‘The Blair-Falconer reform of the judiciary’ Weekly Worker December 16 2004: weeklyworker.co.uk/worker/557/the-blair-falconer-reform-of-the-judiciary.↩︎
D Lazare, ‘Trump’s “march on Rome”’ Weekly Worker January 14 (weeklyworker.co.uk/worker/1330/trumps-march-on-rome); B Meyer, ‘Old regime is cracking apart’, January 28 (weeklyworker.co.uk/worker/1332/old-regime-is-cracking-apart); D Lazare, ‘The meaning of January 6’, February 4 (weeklyworker.co.uk/worker/1333/the-meaning-of-january-6).↩︎
Profile Books 2021.↩︎
I discussed Tory history as a methodology in ‘The Tory interpretation’ Weekly Worker January 31 2019 (weeklyworker.co.uk/worker/1236/the-tory-interpretation).↩︎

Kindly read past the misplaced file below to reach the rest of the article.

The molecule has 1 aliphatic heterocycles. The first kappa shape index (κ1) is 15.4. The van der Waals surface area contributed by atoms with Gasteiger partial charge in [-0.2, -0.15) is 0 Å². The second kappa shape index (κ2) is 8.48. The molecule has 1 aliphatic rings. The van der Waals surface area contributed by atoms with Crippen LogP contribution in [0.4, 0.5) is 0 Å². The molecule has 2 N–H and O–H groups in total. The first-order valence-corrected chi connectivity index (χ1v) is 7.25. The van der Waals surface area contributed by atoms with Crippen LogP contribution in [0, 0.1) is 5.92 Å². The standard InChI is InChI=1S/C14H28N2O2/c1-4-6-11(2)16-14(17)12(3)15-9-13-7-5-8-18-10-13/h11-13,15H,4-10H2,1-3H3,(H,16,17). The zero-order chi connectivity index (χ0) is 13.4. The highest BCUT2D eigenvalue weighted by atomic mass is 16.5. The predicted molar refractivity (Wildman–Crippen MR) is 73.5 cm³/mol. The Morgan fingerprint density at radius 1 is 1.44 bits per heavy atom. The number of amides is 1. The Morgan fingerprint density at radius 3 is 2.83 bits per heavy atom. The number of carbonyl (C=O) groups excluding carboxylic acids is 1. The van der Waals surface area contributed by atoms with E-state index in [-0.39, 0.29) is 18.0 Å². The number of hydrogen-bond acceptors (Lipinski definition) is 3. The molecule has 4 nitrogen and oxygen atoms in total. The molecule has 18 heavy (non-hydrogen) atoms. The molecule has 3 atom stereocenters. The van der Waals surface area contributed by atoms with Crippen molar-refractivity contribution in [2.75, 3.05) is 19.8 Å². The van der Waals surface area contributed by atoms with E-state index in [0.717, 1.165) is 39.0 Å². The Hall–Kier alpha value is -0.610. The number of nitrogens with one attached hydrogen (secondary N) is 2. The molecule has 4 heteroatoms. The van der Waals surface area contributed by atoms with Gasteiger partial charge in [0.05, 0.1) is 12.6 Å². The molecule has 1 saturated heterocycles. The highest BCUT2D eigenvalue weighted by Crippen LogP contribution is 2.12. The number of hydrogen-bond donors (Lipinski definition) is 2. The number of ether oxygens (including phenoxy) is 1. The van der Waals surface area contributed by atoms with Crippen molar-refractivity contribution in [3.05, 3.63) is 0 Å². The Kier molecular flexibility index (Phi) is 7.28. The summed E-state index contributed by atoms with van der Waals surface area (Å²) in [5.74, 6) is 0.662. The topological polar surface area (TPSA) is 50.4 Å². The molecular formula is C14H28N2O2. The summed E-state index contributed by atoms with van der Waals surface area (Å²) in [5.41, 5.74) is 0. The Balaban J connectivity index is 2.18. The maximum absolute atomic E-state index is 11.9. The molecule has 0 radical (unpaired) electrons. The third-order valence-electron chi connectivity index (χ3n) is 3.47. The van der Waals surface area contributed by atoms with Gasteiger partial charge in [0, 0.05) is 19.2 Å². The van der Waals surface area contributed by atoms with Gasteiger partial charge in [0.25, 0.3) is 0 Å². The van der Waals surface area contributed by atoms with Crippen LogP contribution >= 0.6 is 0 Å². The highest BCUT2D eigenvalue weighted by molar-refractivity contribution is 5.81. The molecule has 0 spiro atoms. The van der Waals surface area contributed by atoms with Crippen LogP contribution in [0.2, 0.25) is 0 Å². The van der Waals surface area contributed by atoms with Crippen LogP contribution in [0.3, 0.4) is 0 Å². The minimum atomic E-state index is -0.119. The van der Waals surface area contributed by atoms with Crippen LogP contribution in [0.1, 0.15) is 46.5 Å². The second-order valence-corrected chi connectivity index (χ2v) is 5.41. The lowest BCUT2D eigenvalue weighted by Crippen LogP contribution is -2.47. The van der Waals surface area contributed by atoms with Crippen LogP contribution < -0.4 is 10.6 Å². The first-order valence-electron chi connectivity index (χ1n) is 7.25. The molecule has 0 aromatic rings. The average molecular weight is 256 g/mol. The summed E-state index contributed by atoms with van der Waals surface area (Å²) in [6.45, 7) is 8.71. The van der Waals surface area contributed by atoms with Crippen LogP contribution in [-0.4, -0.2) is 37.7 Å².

The first clear example in legal argument in print is Matthew Hale arguing in Rickebies case (1642 - published 1648) about the royal prerogative of pardoning offenders: “the law of the Jews differs from our law, & so the constitution of other realms”; next Rex v Thomas (1664) 1 Keble 663, Williams arguing about the “auncient constitution of Wales”. References to the constitution of England in legal argument became a lot more common after 1688, unsurprisingly (cf also M Macnair, ‘Revolution principles and the revolution bench’ in C Macmillan and C Smith (ed) Challenges to authority and the recognition of rights Cambridge 2015, chapter 5). In political argument, the Oxford English Dictionary, has a 1610 reference in theological polemic to ‘The constitution of the common-wealth of Israel’, the next in Clarendon’s History of the rebellion (written between 1668 and Clarendon’s death in 1674, but not published until 1702-04) and in Henry Neville’s Plato redivivus (1681).↩︎